Oh, wow. Well, it’s interesting. Let me tell you that you know, Wingers and today actually the full name is Wingers restaurant and Ale House, but that is a far stretch from where Wingers was when we started. Where’s actually the first one And our brother in law had this great recipe for a sauce. We played with the wings. We ended up bringing in a Pullman train car, put it on a piece of property in Salt Lake City, it was really sort of a beta test, I guess you might say. It was not full service. The Winger’s. wiggers is full service casual dining today, it would be what you would consider fast casual at the time where you had a counter and actually started as calling it California at sea and our California because that’s where our brother in law, who at the time and partner with us had come from CNR stood for chicken and ribs, and we had some great chicken and ribs. And that was really what started with it. The lease we had, again with the developer, he had told us we had a year to year lease because he had eventual plans for developing. So when we finally after, I don’t know what it was five or six years got the word that we had to vacate. We thought we had something we like what it was doing. And so the first actual Winger’s was established in Bountiful, Utah. So that’s, that’s a long story to get us to where to where we started.

Bela Musits  6:14  

Yeah, well, that’s that’s a great story. And so when, when, what year was the first winter started

Scott Slaymaker  6:21  

the first actual Winger’s opened in Bountiful, Utah in September of 1993.

Bela Musits  6:28  

Got it. Got it. So when you were starting this original pre Wingers restaurant that was sort of in a Pullman car, how did you know that you had the right recipe, if you will, to actually, you know, take this and turn it into ringers? What were the what were the metrics that told you, Hey, we got something here.

Scott Slaymaker  6:47  

You know, I’d like to say that we had all sorts of data and everything else, but at the end of the day, what it was was people just loved it. We were fairly adjacent to downtown Salt Lake City, we had all kinds of Utah Jazz NBA players that would come in and buy wings, Shaquille O’Neal came in and bought wings. In fact, it was fun because in the old Pullman car, they died states sign their names up on the walls and stuff, you know, that sort of stuff. So that’s kind of where we got the idea that you know, this is resonating somewhere people are liking that. We would have a number of NBA players when they would visit Salt Lake to play the Utah Jazz would would come to Wingers and and again, I don’t want to represent that it was this, you know, beautiful. This was an old Pullman train car for hexane. We stuck a counter and a kitchenette and a couple towels. So it very humble beginnings. Let’s say that.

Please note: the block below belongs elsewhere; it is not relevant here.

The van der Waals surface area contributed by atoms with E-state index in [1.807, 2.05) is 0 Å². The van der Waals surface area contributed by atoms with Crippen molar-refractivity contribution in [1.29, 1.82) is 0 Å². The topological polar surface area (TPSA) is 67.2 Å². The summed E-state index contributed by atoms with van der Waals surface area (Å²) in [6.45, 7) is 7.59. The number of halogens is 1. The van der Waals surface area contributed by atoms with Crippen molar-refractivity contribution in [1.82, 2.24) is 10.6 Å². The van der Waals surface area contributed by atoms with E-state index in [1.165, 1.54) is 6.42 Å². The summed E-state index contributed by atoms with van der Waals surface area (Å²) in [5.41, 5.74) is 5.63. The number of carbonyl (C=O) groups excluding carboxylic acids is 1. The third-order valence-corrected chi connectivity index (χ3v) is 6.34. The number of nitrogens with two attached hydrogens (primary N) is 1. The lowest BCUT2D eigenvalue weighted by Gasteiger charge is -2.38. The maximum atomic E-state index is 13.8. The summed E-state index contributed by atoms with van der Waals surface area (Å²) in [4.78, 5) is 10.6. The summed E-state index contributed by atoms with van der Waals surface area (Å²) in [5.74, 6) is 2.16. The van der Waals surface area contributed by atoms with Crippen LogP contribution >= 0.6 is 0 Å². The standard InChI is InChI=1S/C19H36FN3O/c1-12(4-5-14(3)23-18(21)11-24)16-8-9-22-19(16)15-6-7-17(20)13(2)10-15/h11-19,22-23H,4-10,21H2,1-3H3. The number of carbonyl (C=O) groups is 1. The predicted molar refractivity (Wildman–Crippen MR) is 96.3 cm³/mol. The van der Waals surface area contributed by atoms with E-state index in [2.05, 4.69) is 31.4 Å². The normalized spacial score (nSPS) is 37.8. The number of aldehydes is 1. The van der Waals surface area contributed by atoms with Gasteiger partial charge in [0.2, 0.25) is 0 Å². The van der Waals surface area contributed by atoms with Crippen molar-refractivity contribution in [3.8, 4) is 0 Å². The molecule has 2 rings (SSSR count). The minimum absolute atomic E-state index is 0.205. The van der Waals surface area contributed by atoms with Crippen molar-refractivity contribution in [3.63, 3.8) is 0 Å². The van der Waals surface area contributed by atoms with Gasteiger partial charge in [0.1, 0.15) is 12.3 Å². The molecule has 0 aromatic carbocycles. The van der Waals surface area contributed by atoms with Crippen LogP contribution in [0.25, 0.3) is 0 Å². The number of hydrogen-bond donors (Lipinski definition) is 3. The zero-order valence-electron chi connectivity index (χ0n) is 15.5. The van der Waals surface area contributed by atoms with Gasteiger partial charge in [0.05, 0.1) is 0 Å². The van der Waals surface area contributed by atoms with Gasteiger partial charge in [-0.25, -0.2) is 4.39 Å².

Bela Musits  6:54  

Well, it sounds like it had a lot of character.

Scott Slaymaker  7:46  

It had character. There’s no question about that. Yes, sir.

Bela Musits  7:50  

Right, right. So over the years, you’ve expanded the menu. So how do you know when it’s time to add menu items?

Scott Slaymaker  7:59  

Wow, you know that that’s such a great question. And you know, it reminds me I was a panelist at a recent conference in Nashville, Tennessee and somebody brought up the the statement that I love I wrote it down and I still use it is the restaurant business is simple. Simple is hard. And I love that because it speaks in my mind to certain menu disciplines and coming from a background of I think I said TGI Fridays, Chi-Chi’s, Sizzler, prior to that, Tony Roma’s, we had 16 Tony Roma’s at a time, one of the biggest challenges we always have, particularly with, for example, TGI Fridays, whose menu was voluminous, is what sort of menu discipline Do you have? Because the more items you have on the menu, the more clear convoluted things can get, the more inventory you carry, the more prep there is, everything just kind of builds on that. So we did know that when we lost our lease on the California CNR. And we had decided that we wanted to be in the casual dining and do a full service experience, that we weren’t going to be able to do that just with wings and ribs that were basically packaged for takeout. So that’s what it started. But again, it was very simple. It was a placemat menu that sat in front of you. And we probably had 20 items, we expanded doing some, some burgers, a couple of very simple salads and whatnot. And, you know, over the years, that has expanded and in fact, particularly since the pandemic and that it has contracted quite a bit as well, due to supply chain issues and simply just trying to simplify, you know, what we do because of the lack of staffing that everybody’s dealing with, and continues to deal with.

Bela Musits  9:53  

Right? Right. So how do you how do you sort of test a new menu item?

Scott Slaymaker  9:59  

That’s actually Great question. You know, the first thing that we do is we have a our Director of Operations, Patrick Detener, is a is a certified chef. And so one of the things that we really like to do is to think in terms of a somewhat of a chef driven menu that is very simple to produce. Because, as you know, the, the more you proliferate in numbers, the bigger challenge it is in maintaining that consistency, which is was so important. But the first thing we do is we actually test it in one or two of our restaurants, we may test it in a market. For example, we have one restaurant in Pocatello, Idaho that is relatively isolated, if you will. So we’re able to put something on the menu there and sort of track and see what happens, see what part of see what kind of menu share we can get. See what happens when you market versus not marketing it. But that’s typically the way we like to do it. But then, you know, getting back to menu discipline on the simplicity, one of the questions we ask ourselves in the leadership team meeting them is if this is going to make it to the menu, what are we going to take off the menu and trying to keep that and that’s where one of the biggest challenges, not just us, but I think any restaurant tour has because everybody wants to please their guests. And you know, you have one guest that comes in and said, you know, you gotta have a spaghetti sandwich or something like that. And the first, the gut reaction is, oh, my gosh, we got a rush to do this sort of thing. We really like to try to be data driven, and prove that actually it sells, while at the same time being believable for the brand.